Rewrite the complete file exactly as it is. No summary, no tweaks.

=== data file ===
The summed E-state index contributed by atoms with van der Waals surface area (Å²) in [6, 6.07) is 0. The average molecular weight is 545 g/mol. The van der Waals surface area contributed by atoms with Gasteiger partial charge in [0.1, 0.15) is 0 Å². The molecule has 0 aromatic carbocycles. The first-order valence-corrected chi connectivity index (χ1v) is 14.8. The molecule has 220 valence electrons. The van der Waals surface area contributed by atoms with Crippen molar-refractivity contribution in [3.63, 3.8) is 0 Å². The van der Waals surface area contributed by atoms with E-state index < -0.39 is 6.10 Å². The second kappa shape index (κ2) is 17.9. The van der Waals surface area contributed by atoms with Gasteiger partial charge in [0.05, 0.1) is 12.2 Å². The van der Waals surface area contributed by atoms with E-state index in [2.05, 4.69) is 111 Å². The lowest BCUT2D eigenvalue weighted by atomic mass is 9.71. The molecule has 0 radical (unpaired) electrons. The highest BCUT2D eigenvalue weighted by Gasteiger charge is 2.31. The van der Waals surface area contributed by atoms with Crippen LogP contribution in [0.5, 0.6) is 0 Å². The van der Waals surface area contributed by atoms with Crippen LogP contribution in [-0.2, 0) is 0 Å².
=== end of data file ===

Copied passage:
The summed E-state index contributed by atoms with van der Waals surface area (Å²) in [6, 6.07) is 0. The average molecular weight is 545 g/mol. The van der Waals surface area contributed by atoms with Gasteiger partial charge in [0.1, 0.15) is 0 Å². The molecule has 0 aromatic carbocycles. The first-order valence-corrected chi connectivity index (χ1v) is 14.8. The molecule has 220 valence electrons. The van der Waals surface area contributed by atoms with Crippen molar-refractivity contribution in [3.63, 3.8) is 0 Å². The van der Waals surface area contributed by atoms with E-state index < -0.39 is 6.10 Å². The second kappa shape index (κ2) is 17.9. The van der Waals surface area contributed by atoms with Gasteiger partial charge in [0.05, 0.1) is 12.2 Å². The van der Waals surface area contributed by atoms with E-state index in [2.05, 4.69) is 111 Å². The lowest BCUT2D eigenvalue weighted by atomic mass is 9.71. The molecule has 0 radical (unpaired) electrons. The highest BCUT2D eigenvalue weighted by Gasteiger charge is 2.31. The van der Waals surface area contributed by atoms with Crippen LogP contribution in [0.5, 0.6) is 0 Å². The van der Waals surface area contributed by atoms with Crippen LogP contribution in [-0.2, 0) is 0 Å².